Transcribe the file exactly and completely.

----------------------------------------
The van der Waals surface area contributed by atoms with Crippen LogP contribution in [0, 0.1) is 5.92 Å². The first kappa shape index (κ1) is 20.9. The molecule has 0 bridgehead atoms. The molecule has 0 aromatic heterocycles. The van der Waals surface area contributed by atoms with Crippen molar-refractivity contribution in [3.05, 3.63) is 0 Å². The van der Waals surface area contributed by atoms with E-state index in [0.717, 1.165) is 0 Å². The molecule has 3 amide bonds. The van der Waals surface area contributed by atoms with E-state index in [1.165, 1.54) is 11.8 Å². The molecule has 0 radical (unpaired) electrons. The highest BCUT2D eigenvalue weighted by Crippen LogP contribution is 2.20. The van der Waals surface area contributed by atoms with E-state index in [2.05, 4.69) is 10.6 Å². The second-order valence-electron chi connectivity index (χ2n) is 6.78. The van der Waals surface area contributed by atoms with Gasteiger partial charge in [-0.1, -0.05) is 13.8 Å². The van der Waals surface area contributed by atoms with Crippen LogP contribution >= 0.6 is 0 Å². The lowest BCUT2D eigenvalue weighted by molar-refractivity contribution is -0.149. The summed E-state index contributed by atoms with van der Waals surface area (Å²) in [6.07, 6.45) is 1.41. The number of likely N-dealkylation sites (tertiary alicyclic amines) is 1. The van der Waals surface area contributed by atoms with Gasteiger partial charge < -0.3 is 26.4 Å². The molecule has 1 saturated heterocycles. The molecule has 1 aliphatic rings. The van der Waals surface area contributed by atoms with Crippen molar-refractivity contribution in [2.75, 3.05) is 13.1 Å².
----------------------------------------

The van der Waals surface area contributed by atoms with Crippen LogP contribution in [0, 0.1) is 5.92 Å². The first kappa shape index (κ1) is 20.9. The molecule has 0 bridgehead atoms. The molecule has 0 aromatic heterocycles. The van der Waals surface area contributed by atoms with Crippen molar-refractivity contribution in [3.05, 3.63) is 0 Å². The van der Waals surface area contributed by atoms with E-state index in [0.717, 1.165) is 0 Å². The molecule has 3 amide bonds. The van der Waals surface area contributed by atoms with E-state index in [1.165, 1.54) is 11.8 Å². The molecule has 0 radical (unpaired) electrons. The highest BCUT2D eigenvalue weighted by Crippen LogP contribution is 2.20. The van der Waals surface area contributed by atoms with E-state index in [2.05, 4.69) is 10.6 Å². The second-order valence-electron chi connectivity index (χ2n) is 6.78. The van der Waals surface area contributed by atoms with Gasteiger partial charge in [-0.1, -0.05) is 13.8 Å². The van der Waals surface area contributed by atoms with Crippen LogP contribution >= 0.6 is 0 Å². The lowest BCUT2D eigenvalue weighted by molar-refractivity contribution is -0.149. The summed E-state index contributed by atoms with van der Waals surface area (Å²) in [6.07, 6.45) is 1.41. The number of likely N-dealkylation sites (tertiary alicyclic amines) is 1. The van der Waals surface area contributed by atoms with Gasteiger partial charge < -0.3 is 26.4 Å². The molecule has 1 saturated heterocycles. The molecule has 1 aliphatic rings. The van der Waals surface area contributed by atoms with Crippen molar-refractivity contribution in [2.75, 3.05) is 13.1 Å².